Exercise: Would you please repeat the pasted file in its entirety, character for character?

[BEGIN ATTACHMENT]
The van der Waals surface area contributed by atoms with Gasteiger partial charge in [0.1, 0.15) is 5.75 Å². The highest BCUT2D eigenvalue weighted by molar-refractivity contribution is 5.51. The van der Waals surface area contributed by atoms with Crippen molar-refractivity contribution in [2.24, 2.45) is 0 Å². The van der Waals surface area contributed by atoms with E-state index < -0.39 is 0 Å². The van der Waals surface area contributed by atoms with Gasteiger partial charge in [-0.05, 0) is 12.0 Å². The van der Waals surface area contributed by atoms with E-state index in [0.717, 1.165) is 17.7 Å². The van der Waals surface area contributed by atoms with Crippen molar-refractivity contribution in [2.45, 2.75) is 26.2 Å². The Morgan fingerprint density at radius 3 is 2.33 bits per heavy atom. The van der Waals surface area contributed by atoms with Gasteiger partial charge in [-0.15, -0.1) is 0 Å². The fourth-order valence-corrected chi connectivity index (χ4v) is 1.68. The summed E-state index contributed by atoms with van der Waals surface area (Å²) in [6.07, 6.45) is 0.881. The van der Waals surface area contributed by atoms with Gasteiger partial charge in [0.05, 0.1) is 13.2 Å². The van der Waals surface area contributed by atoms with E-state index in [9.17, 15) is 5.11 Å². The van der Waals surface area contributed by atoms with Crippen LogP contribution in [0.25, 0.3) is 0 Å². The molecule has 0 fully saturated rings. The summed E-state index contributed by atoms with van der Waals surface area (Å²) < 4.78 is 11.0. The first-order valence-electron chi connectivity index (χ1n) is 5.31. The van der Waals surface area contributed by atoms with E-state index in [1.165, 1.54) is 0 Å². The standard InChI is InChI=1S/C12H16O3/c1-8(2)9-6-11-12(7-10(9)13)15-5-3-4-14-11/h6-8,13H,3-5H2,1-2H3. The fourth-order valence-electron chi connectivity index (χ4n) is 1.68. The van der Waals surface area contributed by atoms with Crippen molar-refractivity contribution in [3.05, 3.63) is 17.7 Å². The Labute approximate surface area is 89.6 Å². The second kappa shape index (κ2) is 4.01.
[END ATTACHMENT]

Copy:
The van der Waals surface area contributed by atoms with Gasteiger partial charge in [0.1, 0.15) is 5.75 Å². The highest BCUT2D eigenvalue weighted by molar-refractivity contribution is 5.51. The van der Waals surface area contributed by atoms with Crippen molar-refractivity contribution in [2.24, 2.45) is 0 Å². The van der Waals surface area contributed by atoms with E-state index < -0.39 is 0 Å². The van der Waals surface area contributed by atoms with Gasteiger partial charge in [-0.05, 0) is 12.0 Å². The van der Waals surface area contributed by atoms with E-state index in [0.717, 1.165) is 17.7 Å². The van der Waals surface area contributed by atoms with Crippen molar-refractivity contribution in [2.45, 2.75) is 26.2 Å². The Morgan fingerprint density at radius 3 is 2.33 bits per heavy atom. The van der Waals surface area contributed by atoms with Gasteiger partial charge in [-0.15, -0.1) is 0 Å². The fourth-order valence-corrected chi connectivity index (χ4v) is 1.68. The summed E-state index contributed by atoms with van der Waals surface area (Å²) in [6.07, 6.45) is 0.881. The van der Waals surface area contributed by atoms with Gasteiger partial charge in [0.05, 0.1) is 13.2 Å². The van der Waals surface area contributed by atoms with E-state index in [9.17, 15) is 5.11 Å². The van der Waals surface area contributed by atoms with Crippen LogP contribution in [0.25, 0.3) is 0 Å². The molecule has 0 fully saturated rings. The summed E-state index contributed by atoms with van der Waals surface area (Å²) < 4.78 is 11.0. The first-order valence-electron chi connectivity index (χ1n) is 5.31. The van der Waals surface area contributed by atoms with E-state index in [1.165, 1.54) is 0 Å². The standard InChI is InChI=1S/C12H16O3/c1-8(2)9-6-11-12(7-10(9)13)15-5-3-4-14-11/h6-8,13H,3-5H2,1-2H3. The fourth-order valence-electron chi connectivity index (χ4n) is 1.68. The van der Waals surface area contributed by atoms with Crippen molar-refractivity contribution in [3.05, 3.63) is 17.7 Å². The Labute approximate surface area is 89.6 Å². The second kappa shape index (κ2) is 4.01.